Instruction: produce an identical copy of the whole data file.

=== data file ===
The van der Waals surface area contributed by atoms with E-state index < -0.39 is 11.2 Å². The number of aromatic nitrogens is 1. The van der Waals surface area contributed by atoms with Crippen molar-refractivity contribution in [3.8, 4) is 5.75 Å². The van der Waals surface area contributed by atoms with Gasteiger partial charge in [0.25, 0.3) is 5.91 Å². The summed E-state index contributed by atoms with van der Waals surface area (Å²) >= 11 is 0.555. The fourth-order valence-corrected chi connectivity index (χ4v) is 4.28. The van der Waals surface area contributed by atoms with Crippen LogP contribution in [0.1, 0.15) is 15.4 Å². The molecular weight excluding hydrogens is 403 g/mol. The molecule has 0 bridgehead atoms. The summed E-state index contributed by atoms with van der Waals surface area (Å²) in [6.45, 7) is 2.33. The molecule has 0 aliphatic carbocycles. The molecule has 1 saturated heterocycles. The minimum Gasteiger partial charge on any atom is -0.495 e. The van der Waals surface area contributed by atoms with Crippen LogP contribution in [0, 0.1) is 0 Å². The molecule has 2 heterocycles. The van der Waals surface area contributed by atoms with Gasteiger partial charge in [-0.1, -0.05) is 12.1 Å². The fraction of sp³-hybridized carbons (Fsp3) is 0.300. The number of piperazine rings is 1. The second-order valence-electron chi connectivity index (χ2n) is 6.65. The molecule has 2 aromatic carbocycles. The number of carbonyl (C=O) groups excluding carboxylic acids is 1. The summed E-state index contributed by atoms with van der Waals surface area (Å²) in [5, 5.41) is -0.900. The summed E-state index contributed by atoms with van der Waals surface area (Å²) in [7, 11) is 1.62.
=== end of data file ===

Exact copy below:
The van der Waals surface area contributed by atoms with E-state index < -0.39 is 11.2 Å². The number of aromatic nitrogens is 1. The van der Waals surface area contributed by atoms with Crippen molar-refractivity contribution in [3.8, 4) is 5.75 Å². The van der Waals surface area contributed by atoms with Gasteiger partial charge in [0.25, 0.3) is 5.91 Å². The summed E-state index contributed by atoms with van der Waals surface area (Å²) >= 11 is 0.555. The fourth-order valence-corrected chi connectivity index (χ4v) is 4.28. The van der Waals surface area contributed by atoms with Crippen LogP contribution in [0.1, 0.15) is 15.4 Å². The molecular weight excluding hydrogens is 403 g/mol. The molecule has 0 bridgehead atoms. The summed E-state index contributed by atoms with van der Waals surface area (Å²) in [6.45, 7) is 2.33. The molecule has 0 aliphatic carbocycles. The molecule has 1 saturated heterocycles. The minimum Gasteiger partial charge on any atom is -0.495 e. The van der Waals surface area contributed by atoms with Crippen LogP contribution in [0, 0.1) is 0 Å². The molecule has 2 heterocycles. The van der Waals surface area contributed by atoms with Gasteiger partial charge in [-0.1, -0.05) is 12.1 Å². The fraction of sp³-hybridized carbons (Fsp3) is 0.300. The number of piperazine rings is 1. The second-order valence-electron chi connectivity index (χ2n) is 6.65. The molecule has 2 aromatic carbocycles. The number of carbonyl (C=O) groups excluding carboxylic acids is 1. The summed E-state index contributed by atoms with van der Waals surface area (Å²) in [5, 5.41) is -0.900. The summed E-state index contributed by atoms with van der Waals surface area (Å²) in [7, 11) is 1.62.